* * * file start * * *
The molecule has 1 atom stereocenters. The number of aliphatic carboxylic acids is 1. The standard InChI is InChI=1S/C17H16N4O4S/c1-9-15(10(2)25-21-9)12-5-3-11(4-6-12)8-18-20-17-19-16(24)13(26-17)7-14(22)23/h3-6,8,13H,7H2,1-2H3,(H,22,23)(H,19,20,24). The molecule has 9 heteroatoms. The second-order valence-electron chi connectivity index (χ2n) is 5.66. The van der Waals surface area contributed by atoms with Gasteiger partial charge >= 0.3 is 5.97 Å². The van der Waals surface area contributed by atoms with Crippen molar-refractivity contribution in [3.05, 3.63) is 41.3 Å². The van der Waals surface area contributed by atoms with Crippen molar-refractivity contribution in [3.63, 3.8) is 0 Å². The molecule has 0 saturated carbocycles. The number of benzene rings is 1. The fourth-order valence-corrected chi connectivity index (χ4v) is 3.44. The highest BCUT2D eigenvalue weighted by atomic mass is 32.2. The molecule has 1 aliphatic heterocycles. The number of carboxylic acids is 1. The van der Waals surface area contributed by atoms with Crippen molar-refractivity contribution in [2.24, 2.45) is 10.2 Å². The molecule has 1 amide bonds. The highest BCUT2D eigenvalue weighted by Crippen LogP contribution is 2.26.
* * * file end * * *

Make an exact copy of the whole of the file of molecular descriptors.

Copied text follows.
The molecule has 1 atom stereocenters. The number of aliphatic carboxylic acids is 1. The standard InChI is InChI=1S/C17H16N4O4S/c1-9-15(10(2)25-21-9)12-5-3-11(4-6-12)8-18-20-17-19-16(24)13(26-17)7-14(22)23/h3-6,8,13H,7H2,1-2H3,(H,22,23)(H,19,20,24). The molecule has 9 heteroatoms. The second-order valence-electron chi connectivity index (χ2n) is 5.66. The van der Waals surface area contributed by atoms with Gasteiger partial charge >= 0.3 is 5.97 Å². The van der Waals surface area contributed by atoms with Crippen molar-refractivity contribution in [3.05, 3.63) is 41.3 Å². The van der Waals surface area contributed by atoms with Crippen molar-refractivity contribution in [3.63, 3.8) is 0 Å². The molecule has 0 saturated carbocycles. The number of benzene rings is 1. The fourth-order valence-corrected chi connectivity index (χ4v) is 3.44. The highest BCUT2D eigenvalue weighted by atomic mass is 32.2. The molecule has 1 aliphatic heterocycles. The number of carboxylic acids is 1. The van der Waals surface area contributed by atoms with Crippen molar-refractivity contribution in [2.24, 2.45) is 10.2 Å². The molecule has 1 amide bonds. The highest BCUT2D eigenvalue weighted by Crippen LogP contribution is 2.26.